When winter weather settles in, with cold fronts creeping in from the north, do you ever think about the effects these temperature changes can have on your equipment’s reliability? All machines and lubricants have practical limits when it comes to operating temperatures.
Often the focus is only on the upper limit, since high temperatures can wreak havoc on the health of the lubricant and the machine, as well as cause safety concerns in some cases. However, rarely do you hear someone discussing the lower limits.
At extremely low temperatures, such as those experienced during the startup of equipment found outside on a cold winter morning, the fluid within the housing can reach a point where it actually congeals and will no longer flow. This limit is called the pour point.
In circulating systems, the viscosity becomes so high at this point that the oil flow is restricted. Components will then starve of lubrication, which leads to an early metal-on-metal death.
Of course, circulating systems aren’t the only ones that rely on oil flow. Imagine how a splash-lubricated gearbox handles a cool, thick fluid. When these gearboxes are designed properly and using the correct fluid viscosity, oil is brought up to the gear tooth interface and even to the shaft bearings and other reduction stages higher in the sump as the gearset runs through the oil sump level.
When the oil viscosity is increased to the point where it will no longer flow, the submerged gear will push congealed “chunks” of lubricant out of the way and will not lift it to the other components within the housing that desperately need to be lubricated. Another side effect of the increased viscosity is a higher startup torque. This increased load may be enough to cause a catastrophic failure or at least consume a massive amount of energy because of the excessive friction.
The effects on viscosity are not the only attacks the lubricant must endure from the cold. In extreme cases, blended base oils can begin to separate into different phases. This separation process is called stratification.
The additives are also susceptible to becoming insoluble at colder temperatures. When they become insoluble, additives tend to gravitationally separate from the base oil and form deposits at the bottom of the sump.
If the equipment requires these additives and they are in the form of a sludge or deposit at the bottom of the sump, the lubricant’s performance will be hindered and the machine could be damaged.
What is considered cold? Most base oils and greases are able to withstand moderate temperature dips to 0 degrees C and many to minus 10 degrees C without much decrease in performance. However, at minus 20 degrees C and beyond, some lubricants become unsuitable and begin to reach their pour point.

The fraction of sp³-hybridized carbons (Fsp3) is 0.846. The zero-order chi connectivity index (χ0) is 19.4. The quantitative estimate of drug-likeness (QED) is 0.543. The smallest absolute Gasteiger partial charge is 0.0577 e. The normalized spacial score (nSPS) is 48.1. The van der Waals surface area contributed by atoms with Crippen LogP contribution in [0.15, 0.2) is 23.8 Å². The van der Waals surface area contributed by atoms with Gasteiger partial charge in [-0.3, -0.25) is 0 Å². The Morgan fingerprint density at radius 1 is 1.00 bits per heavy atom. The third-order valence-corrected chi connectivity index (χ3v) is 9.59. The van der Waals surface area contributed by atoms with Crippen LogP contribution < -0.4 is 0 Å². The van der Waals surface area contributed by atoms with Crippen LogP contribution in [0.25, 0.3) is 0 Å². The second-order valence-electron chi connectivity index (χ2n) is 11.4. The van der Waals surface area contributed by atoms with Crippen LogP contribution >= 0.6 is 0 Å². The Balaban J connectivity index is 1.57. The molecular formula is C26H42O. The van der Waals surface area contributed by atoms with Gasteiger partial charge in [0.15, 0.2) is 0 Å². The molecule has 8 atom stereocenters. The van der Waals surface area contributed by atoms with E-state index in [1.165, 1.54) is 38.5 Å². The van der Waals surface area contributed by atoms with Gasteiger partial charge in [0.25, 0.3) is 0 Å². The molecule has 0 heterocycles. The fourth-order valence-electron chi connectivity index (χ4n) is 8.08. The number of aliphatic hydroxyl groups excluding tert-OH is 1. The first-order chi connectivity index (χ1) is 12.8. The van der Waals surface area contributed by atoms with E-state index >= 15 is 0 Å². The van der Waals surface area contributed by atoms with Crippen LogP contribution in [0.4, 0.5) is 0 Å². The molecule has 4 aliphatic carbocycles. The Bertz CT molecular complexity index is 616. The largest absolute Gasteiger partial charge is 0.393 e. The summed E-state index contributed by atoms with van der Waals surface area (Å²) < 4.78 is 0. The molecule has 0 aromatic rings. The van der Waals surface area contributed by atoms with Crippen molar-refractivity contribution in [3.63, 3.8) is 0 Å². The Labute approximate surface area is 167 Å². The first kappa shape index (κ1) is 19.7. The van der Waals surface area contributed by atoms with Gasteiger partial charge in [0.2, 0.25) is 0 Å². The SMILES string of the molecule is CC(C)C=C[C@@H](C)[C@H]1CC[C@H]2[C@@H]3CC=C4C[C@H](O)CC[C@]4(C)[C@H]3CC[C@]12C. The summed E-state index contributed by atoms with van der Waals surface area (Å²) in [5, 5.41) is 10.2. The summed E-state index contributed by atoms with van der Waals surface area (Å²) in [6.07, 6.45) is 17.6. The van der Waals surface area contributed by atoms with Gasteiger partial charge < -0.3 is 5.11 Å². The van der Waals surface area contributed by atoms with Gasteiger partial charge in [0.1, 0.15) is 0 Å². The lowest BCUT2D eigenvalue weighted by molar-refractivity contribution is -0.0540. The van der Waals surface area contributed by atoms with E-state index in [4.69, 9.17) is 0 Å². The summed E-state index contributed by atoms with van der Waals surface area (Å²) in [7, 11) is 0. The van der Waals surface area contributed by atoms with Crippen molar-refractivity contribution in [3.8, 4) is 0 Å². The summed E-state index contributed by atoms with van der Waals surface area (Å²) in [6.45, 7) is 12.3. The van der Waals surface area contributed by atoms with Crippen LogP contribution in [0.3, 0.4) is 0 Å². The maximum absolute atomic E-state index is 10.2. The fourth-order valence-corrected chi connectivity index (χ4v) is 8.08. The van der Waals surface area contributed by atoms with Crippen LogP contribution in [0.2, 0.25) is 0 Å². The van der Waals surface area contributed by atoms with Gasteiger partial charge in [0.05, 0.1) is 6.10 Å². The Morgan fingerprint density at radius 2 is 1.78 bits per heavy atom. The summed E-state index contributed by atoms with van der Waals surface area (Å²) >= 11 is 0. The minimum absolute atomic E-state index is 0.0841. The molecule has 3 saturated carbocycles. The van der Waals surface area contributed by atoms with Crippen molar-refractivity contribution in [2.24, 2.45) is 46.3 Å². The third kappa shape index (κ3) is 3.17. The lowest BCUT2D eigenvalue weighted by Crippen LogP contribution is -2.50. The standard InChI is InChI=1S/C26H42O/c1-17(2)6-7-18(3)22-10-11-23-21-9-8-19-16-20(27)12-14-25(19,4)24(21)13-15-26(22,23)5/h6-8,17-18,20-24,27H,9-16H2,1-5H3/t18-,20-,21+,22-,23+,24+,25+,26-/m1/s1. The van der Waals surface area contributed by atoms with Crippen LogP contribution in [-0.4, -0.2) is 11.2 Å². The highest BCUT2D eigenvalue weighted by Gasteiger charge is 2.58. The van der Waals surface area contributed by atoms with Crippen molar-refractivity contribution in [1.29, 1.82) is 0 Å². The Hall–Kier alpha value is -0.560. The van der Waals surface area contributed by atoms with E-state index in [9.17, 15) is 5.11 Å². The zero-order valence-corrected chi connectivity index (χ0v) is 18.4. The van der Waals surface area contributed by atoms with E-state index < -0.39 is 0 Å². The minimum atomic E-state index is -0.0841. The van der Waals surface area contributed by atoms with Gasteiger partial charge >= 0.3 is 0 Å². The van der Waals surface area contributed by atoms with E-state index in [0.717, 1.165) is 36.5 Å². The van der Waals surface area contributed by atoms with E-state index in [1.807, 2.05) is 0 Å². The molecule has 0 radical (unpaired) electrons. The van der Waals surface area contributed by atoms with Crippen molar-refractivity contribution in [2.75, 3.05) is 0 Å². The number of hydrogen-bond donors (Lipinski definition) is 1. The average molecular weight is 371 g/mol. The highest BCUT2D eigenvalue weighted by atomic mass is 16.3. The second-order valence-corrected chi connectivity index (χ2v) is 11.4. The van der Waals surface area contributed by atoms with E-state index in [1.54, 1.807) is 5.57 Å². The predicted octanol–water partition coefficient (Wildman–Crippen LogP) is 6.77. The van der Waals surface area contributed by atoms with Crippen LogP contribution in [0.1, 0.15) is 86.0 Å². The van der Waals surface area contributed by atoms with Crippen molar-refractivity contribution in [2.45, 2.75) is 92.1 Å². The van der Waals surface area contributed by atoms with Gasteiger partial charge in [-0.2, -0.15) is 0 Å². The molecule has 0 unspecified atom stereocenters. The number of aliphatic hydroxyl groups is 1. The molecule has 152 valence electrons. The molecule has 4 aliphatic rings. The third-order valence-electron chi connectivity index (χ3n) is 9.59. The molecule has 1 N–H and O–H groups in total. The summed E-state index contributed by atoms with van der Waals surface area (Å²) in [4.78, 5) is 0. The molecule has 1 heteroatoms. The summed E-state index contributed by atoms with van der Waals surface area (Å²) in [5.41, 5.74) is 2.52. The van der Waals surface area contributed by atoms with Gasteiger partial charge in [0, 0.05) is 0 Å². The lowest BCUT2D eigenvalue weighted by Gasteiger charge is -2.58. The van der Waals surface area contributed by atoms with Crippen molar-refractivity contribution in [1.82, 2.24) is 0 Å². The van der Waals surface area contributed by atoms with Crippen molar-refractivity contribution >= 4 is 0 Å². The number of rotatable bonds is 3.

The pour point is dictated by the base oil quality as well as the presence of certain additives. A good rule of thumb is to always select a lubricant with a pour point that is at least 10 degrees C lower than your lowest expected startup temperature.
At temperatures lower than minus 20 degrees C, simple mineral base oils will no longer perform sufficiently, so alternatives must be found. Polyalphaolefin (PAO) synthetic oils are among the front runners in performance for base oils at cold extremes of minus 20 degrees C and lower.
PAOs do not contain the wax that lower quality, cheaply refined mineral oils do, and this allows for excellent flow, even at low temperatures. Some PAOs have pour points as low as minus 50 degrees C.
|56%||of Lube-Tips subscribers say cold temperatures have caused problems for the lubricants at their plant|
One property that aids in a PAO’s fight against cold weather is its high viscosity index. Simply put, viscosity index is the rate at which the viscosity changes with respect to a temperature change.
Having a higher viscosity index means that the lubricant’s viscosity does not change at as high of a rate compared to a lubricant with a lower viscosity index. This is a good thing. What ends up happening is the viscosity range that is useful to the machine gets extended over a much larger temperature distribution.
To evaluate cold-weather performance, several ASTM standardized methods can be used, including tests for pour point, low-temperature torque and flow pressure for greases.
In recent years, the research and development of lubricants in extreme cold conditions has come a long way. Lubricants are now being developed specifically for cold-weather applications.
Even though proper lubricant selection is of the utmost importance, there are other more fundamental steps that can be taken to solve your cold-temperature issues. These include heaters, larger feed lines, fewer pipe restrictions in pumping systems, changing application methods, etc.
Understanding what happens to your lubricants at cold temperatures is your first line of defense. So the next time you walk into your plant on a cold morning and prepare to start up the equipment, please think about the consequences of the cold temperatures on your lubricants and the machinery..